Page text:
Hello The Mind Control had once again showed me how wrong my first impressions about local Arizona music were with Total War being one of the strongest local releases of the year. The album is an impressive new step for the band that should offer even more great releases as their sound progresses. - Patrick Sexton


"Hello the Mind Control Unveils Plans for 'Total War'"

Hello the Mind Control, a Mesa band whose sound can range from upbeat indie folk to richly textured chamber pop, will launch a nine-date West Coast tour with a CD release show at the Trunk Space in Phoenix on Monday, July 12
The CD, "Total War," is an impressive full-length follow-up to a debut EP called "Good Morals & Values." Highlights include the majestic chamber pop of "Clean," the almost Irish-flavored folk of "Stones" (one of several tracks that made me feel like I was watching "Rushmore") and "Neighborhood's Grass," where Tyler Broderick memorably sighs, "I know they're horrible people but for once I'd like to think I could judge them by the color of the grass on their lawn."
We caught up with Broderick, who talked about the path to "Total War."
Question: When you first put Hello the Mind Control together, did you have a pretty clear idea of what kind of sound you were after?
Answer: I wish I could say that I've always had a master plan, but that would be a huge lie. When I was first putting the band together, I wanted to sound like an electronica/techno group. I felt that Hello the Mind Control was a perfect electronica band name. There were a few songs written in this style, but I thought they were awful. After ditching the techno sound, I tried to write more indie folk songs that would incorporate every one of my friends - which meant just having a ton of instruments and noise. Luckily, I didn't follow through with those ideas and just let my writing style evolve naturally into what it is today.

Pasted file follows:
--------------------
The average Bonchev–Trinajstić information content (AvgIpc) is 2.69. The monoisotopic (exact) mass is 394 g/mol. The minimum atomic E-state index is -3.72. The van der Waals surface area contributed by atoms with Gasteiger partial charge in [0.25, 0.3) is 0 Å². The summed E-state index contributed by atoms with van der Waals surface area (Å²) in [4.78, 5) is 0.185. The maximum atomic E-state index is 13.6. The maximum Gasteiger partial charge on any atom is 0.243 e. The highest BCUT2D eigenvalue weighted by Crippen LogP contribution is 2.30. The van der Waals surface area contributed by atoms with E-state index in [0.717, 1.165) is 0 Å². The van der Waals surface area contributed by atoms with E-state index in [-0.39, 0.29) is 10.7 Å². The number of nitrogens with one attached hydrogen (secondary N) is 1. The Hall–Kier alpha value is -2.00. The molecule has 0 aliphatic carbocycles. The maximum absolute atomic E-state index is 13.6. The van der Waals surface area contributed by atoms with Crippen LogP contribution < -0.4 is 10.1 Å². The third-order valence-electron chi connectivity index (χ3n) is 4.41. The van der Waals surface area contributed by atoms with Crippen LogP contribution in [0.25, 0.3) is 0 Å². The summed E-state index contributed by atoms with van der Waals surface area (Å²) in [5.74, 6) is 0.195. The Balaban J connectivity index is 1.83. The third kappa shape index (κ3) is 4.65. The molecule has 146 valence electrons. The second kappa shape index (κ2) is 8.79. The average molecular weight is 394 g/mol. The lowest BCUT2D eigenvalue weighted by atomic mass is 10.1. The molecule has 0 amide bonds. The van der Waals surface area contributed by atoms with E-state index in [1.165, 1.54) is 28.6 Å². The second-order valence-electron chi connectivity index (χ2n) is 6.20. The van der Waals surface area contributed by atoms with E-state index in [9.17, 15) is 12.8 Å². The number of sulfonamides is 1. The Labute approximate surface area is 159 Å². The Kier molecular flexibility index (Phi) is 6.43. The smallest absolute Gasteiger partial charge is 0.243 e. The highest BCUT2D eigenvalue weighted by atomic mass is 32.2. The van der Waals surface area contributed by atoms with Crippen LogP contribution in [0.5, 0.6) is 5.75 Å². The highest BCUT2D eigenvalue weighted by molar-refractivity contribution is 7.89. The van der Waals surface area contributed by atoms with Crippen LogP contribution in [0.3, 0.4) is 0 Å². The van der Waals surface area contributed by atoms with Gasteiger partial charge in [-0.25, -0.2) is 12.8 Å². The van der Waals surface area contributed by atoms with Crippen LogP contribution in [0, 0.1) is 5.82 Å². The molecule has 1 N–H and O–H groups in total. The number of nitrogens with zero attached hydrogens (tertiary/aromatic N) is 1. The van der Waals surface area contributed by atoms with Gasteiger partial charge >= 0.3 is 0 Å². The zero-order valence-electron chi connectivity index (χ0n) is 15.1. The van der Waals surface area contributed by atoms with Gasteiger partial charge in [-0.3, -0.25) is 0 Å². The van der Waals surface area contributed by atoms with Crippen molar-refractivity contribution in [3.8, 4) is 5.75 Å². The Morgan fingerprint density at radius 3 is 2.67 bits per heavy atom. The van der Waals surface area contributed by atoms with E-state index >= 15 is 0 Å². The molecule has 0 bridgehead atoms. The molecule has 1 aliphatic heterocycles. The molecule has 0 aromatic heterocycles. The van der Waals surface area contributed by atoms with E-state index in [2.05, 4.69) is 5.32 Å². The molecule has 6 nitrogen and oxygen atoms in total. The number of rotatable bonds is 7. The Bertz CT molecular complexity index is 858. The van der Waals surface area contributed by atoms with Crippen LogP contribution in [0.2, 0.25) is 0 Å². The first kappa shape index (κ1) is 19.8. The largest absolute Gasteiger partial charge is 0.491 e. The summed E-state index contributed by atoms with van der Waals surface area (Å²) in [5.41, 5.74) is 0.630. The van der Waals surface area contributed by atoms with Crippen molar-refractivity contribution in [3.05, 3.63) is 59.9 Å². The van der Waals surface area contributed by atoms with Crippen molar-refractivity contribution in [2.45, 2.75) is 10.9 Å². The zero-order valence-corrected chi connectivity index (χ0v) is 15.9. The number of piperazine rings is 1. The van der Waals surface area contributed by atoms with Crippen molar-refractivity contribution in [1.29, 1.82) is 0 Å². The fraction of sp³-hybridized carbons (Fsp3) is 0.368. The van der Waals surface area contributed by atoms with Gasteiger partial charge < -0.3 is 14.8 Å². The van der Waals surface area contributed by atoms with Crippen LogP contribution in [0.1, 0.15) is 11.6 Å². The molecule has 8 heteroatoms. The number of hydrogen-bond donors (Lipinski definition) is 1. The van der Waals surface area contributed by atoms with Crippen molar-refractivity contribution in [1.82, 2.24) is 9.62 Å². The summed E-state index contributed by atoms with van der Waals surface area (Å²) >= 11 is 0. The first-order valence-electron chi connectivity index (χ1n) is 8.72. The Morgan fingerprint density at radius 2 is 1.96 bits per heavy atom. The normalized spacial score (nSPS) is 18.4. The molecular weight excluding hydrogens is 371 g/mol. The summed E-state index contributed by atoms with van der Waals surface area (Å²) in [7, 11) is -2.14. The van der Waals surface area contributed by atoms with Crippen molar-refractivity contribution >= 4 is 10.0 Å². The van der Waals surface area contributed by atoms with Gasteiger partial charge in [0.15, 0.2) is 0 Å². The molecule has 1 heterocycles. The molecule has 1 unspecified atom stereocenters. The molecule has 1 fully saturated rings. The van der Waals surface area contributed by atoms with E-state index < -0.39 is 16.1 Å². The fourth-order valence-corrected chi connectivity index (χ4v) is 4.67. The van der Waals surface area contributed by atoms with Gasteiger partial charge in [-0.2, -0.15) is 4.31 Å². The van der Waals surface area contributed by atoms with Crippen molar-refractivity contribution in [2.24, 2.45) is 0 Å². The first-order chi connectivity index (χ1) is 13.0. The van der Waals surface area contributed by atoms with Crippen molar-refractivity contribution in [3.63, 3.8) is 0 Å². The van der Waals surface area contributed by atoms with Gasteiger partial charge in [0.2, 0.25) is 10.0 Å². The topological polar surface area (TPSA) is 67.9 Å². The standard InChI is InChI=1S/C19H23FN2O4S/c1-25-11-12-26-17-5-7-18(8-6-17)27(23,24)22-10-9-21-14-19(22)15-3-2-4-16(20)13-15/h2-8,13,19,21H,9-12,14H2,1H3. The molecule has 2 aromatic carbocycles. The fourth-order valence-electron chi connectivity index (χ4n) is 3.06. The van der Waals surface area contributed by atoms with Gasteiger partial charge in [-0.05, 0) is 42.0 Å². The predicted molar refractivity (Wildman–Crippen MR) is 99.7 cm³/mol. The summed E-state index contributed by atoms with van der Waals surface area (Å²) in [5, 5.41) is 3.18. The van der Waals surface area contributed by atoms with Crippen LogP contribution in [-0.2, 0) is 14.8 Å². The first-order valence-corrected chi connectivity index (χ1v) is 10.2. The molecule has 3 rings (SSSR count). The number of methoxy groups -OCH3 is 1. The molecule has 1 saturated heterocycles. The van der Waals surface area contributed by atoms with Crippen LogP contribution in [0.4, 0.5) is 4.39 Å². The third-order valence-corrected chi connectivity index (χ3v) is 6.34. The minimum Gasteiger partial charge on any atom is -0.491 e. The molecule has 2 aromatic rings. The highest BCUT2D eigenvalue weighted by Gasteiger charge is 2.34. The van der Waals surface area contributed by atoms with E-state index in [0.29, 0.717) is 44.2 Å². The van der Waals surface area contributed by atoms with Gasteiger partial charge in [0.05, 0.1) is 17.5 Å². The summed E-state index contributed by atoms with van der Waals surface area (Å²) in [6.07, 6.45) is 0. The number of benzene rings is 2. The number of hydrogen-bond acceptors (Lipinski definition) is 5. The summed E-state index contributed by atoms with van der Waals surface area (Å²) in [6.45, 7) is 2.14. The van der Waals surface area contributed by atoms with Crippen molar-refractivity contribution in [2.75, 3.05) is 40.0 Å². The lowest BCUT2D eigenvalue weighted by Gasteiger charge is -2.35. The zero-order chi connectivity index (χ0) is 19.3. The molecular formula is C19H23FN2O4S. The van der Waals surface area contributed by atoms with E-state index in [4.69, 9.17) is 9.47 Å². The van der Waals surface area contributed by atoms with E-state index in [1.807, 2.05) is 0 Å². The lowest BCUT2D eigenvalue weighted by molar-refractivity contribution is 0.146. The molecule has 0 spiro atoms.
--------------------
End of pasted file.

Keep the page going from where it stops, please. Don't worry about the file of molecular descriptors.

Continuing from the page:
Q: Did it take a while to get there?
A: Yes, I've been writing songs for three years under Hello the Mind Control, and I finally feel like we are playing songs that we are all proud of.
Q: Did you always have the violin?
A: Yes, we've always had the violin or at least since we ditched the techno sound. When we first had Quinn (Scribner) over to play, I wasn't expecting him to stick around for very long or become a core member. But he now writes songs, sings, plays mandolin and has become one of my greatest friends.
Q: Do you feel like the EP taught you anything that you applied here?
A: Definitely. The "Good Morals & Values" EP was our first time in the studio. It has a more quirky and folky sound. We still appreciate the EP, but I think all of us feel that it is a little immature, probably because right after we finished recording the EP is when we found our sound.
Q: Are you the main songwriter?
A: Yes. However, Quinn has written songs and helped me write some songs as well. Usually, what will happen is: I'll write a song by myself, then I'll show it to everyone, giving them ideas, and finally everyone adds their own piece.
Q: Are there writers that you feel have shaped your approach more than others?
A: Well, Sean Bonnette from Andrew Jackson Jihad is my personal favorite songwriter. But some other writers who have inspired us are Stuart Murdoch from Belle and Sebastian, Colin Meloy from the Decemberists, Karl Blau and whoever writes the songs in the band LAKE.
Q: You don't have horns in the band, do you? Who plays on the record and now that you've done that, do you miss the horns when you do those songs live?
A: No, we don't normally have horns. On the record, we had our friends Nick Benzer (trombone) and AJ Papsdorf (trumpet) perform. We aren't super big on post-production, but we felt that having horns on the album would be sweet. Usually live, we have Brianna Johnson (keyboards) fill in their parts or she'll play something else to replace them. We'd eventually like to have them play live with us just for kicks. So probably after the tour, that'll happen here and there.
Q: In your press release, you say the band includes "a history buff, a theologian, a lifeguard, a bibliophile, a hooligan and a Disneyland fanatic." Which are you?
A: I would be the Disneyland fanatic. Almost every night for the past year and a half, I've researched, archived, and obsessed over old photos, lost attractions, remodeled attractions, Imagineers, new plans, and construction documents of the park. I find the park incredibly inspiring and beautiful.

- The Arizona Republic


"Hello the Mind Control Unveils Plans for 'Total War'"

Hello the Mind Control, a Mesa band whose sound can range from upbeat indie folk to richly textured chamber pop, will launch a nine-date West Coast tour with a CD release show at the Trunk Space in Phoenix on Monday, July 12
The CD, "Total War," is an impressive full-length follow-up to a debut EP called "Good Morals & Values." Highlights include the majestic chamber pop of "Clean," the almost Irish-flavored folk of "Stones" (one of several tracks that made me feel like I was watching "Rushmore") and "Neighborhood's Grass," where Tyler Broderick memorably sighs, "I know they're horrible people but for once I'd like to think I could judge them by the color of the grass on their lawn."